I have used this feature countless times when doing property research. The images aren't always “beautiful” per se. Still, when they look reasonably good, they can be a great fit for your property listings (especially if the images showcase the strong characteristics of the property). Here are a few examples of what's possible…

high exposure shot road

stream photo

While these pictures aren't necessarily the norm (i.e., not all properties will look this good on Google Street View), these are just a few examples of what is possible if you get lucky.

And in case you're unfamiliar with how it works, this video explains the basics…

Again, Google Street View won't always produce the most flattering images of every property (so you may or may not want to use them in your listings) – but I think it's always worth investigating. Given the convenience and the FREE price tag, why not take 30 seconds and check out what's available?

3. GIS Parcel Maps

Including some parcel maps in your property listing can be extremely helpful, especially for properties that consist of vacant land or a larger tract of land with unclear boundaries.

When I generate parcel maps like this, I like to include a series of images – not only to help buyers understand the shape and size of the property but also to show them where the lot is situated relative to the surrounding area…





See what I mean? Pictures like this leave very little ambiguity about the size of a property and where it’s located. They’re great at fully informing the buyer about the property's size, shape, dimensions, and location (precisely what we want).

How can you get these parcel maps? There are a few ways, but the most common methods I use are:

  1. My data service of choice (DataTree and/or PropStream)
  2. A paid subscription service like Parlay and/or Land id
  3. County GIS Mapping Systems

While a data service like DataTree or PropStream is usually the most convenient and inexpensive way to find these parcel maps, it isn’t always equipped with the data you’ll need. Some counties don’t make this information available to third-party data providers, which means you won’t be able to find it in their system either.

A data service also isn’t free, so if you can’t find what you need here or if you’re just vehemently opposed to paying for anything, your next option is to go directly to the county’s GIS mapping system (assuming they have one) and generate your screenshots that way.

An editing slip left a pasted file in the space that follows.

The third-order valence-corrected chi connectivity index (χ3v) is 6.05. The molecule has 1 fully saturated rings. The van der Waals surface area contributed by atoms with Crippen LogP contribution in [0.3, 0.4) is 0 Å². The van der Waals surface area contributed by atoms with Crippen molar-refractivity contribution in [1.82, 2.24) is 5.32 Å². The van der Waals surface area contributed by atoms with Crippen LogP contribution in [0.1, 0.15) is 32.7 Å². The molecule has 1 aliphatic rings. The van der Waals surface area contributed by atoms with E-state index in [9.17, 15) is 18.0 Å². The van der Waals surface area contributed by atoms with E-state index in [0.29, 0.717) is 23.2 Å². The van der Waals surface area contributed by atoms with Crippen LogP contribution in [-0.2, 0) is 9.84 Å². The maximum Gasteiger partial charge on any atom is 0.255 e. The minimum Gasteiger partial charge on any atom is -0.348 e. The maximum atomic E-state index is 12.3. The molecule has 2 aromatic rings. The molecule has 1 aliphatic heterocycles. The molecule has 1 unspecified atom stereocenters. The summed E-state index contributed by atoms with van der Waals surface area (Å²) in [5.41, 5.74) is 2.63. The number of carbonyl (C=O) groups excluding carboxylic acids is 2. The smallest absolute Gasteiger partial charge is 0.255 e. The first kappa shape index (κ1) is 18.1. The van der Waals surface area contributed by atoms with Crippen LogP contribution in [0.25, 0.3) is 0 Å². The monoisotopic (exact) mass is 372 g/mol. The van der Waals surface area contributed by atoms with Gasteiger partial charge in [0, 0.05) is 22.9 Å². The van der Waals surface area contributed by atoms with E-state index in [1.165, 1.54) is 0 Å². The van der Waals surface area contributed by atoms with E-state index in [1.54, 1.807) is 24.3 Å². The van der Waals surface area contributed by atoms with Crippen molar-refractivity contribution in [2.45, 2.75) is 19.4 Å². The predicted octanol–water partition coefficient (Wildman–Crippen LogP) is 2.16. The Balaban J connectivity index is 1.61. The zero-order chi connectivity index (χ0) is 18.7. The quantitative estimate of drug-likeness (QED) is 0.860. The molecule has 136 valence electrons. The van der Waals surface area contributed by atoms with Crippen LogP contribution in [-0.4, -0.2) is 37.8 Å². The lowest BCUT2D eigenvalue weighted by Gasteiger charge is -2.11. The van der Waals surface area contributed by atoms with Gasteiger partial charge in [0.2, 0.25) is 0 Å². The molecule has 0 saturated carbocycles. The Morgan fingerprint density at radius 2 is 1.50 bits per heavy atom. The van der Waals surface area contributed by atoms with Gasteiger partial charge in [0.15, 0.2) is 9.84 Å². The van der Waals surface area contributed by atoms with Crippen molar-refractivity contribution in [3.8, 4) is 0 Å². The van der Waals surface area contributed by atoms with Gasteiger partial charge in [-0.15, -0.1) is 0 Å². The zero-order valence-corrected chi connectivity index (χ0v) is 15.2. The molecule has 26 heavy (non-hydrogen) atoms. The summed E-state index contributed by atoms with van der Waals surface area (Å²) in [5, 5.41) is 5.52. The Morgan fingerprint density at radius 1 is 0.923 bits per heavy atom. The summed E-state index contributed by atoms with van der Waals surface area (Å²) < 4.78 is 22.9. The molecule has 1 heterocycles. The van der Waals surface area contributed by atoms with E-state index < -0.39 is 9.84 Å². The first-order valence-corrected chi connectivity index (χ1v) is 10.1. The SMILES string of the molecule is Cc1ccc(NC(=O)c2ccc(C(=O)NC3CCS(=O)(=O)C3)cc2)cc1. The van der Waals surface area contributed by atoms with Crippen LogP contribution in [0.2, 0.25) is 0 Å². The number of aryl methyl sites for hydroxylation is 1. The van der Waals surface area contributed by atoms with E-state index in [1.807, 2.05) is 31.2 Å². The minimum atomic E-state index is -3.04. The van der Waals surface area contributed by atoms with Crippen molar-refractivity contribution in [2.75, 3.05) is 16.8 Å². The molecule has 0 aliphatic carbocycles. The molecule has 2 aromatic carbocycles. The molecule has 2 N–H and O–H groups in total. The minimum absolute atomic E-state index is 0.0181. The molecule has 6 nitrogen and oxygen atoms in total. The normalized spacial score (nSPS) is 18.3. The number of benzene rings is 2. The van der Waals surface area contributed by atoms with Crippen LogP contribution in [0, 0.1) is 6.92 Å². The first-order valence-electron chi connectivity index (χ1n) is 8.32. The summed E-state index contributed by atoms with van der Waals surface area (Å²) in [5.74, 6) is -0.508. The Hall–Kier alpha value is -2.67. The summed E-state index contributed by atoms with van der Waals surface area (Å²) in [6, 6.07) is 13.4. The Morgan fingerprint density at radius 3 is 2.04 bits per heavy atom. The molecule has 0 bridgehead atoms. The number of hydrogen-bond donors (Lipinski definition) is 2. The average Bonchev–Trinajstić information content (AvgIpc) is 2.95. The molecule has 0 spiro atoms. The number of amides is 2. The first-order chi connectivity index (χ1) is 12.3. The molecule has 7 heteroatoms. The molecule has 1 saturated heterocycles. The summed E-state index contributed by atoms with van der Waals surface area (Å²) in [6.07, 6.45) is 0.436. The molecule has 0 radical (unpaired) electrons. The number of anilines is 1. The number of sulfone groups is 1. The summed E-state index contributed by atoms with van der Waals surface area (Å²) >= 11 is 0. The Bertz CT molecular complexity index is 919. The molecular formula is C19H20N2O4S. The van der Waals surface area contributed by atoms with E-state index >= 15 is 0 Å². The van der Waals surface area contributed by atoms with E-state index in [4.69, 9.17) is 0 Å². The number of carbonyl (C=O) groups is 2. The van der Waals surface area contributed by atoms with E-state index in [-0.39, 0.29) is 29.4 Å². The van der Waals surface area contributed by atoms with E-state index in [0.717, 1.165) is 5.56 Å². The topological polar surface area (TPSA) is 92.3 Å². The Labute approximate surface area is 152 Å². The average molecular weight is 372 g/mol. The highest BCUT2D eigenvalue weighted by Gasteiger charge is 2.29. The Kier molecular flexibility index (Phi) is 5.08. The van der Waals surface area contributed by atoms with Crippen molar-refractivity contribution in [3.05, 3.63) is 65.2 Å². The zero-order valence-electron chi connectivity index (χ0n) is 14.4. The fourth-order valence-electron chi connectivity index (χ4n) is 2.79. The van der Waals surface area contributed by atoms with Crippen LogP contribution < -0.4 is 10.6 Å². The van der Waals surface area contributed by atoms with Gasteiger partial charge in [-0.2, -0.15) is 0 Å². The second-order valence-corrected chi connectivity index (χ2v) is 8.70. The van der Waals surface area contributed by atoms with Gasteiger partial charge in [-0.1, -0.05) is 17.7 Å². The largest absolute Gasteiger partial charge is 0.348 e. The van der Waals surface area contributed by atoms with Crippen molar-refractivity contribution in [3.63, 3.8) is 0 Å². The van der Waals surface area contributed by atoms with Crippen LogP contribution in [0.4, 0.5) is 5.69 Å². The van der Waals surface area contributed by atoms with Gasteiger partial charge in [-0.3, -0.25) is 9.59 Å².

Another creative way to use these parcel maps is to create a 3D polygon in Google Earth and take screenshots of the image for your property listings. I'll show you how this works in this video…

And keep in mind, you can also save the polygon as a kmz file and share it with others, so they can also see the same polygon on their own computers.

You may find that the county’s system can provide even better information and images than a third-party data service can. In most cases, it’s not a bad idea to always check out the county’s GIS system even if you don’t end up using their information. This way, you’ll be fully equipped with the best images and parcel maps.

RELATED: Finding the Size, Shape, Location, and Dimensions of Your Property

Keep in mind, some county GIS mapping systems can be very confusing to figure out, so if you get stuck, that’s okay. Just go slow and give yourself some time to learn and navigate the system (and don’t be afraid to call the county for help if you can’t figure it out).

There are ALL KINDS of different GIS mapping systems – with different layouts, navigation menus, controls, etc. I can't give you one tutorial that will teach you everything. Still, this video gives an example of how to use one GIS mapping system (and chances are, if you can figure out one of them, you'll be able to find your way through most of them).

4. Google Image Search

Google has an awesome tool that allows users to search specifically for images.

It’s an incredibly convenient way to find pictures of a property’s surrounding area, but you don't want to just take the first picture you find and use it in your listing.

Many of these images are copyrighted by their owners. If you just take whatever you want, you can open yourself up to some serious liability if the image owner finds out and they aren’t okay with you using it.

Google Images screenshot

Luckily, Google also has great functionality in its image search that allows you to filter pictures based on their usage rights.

For example, let’s say I want to find some pictures of Boulder, Colorado (because I’m selling a property a few miles away from the city, and I want to show pictures of the nearby attractions). I could do an image search for “Boulder Colorado” and then (VERY IMPORTANT) click on Tools > Usage Rights > Creative Commons licenses.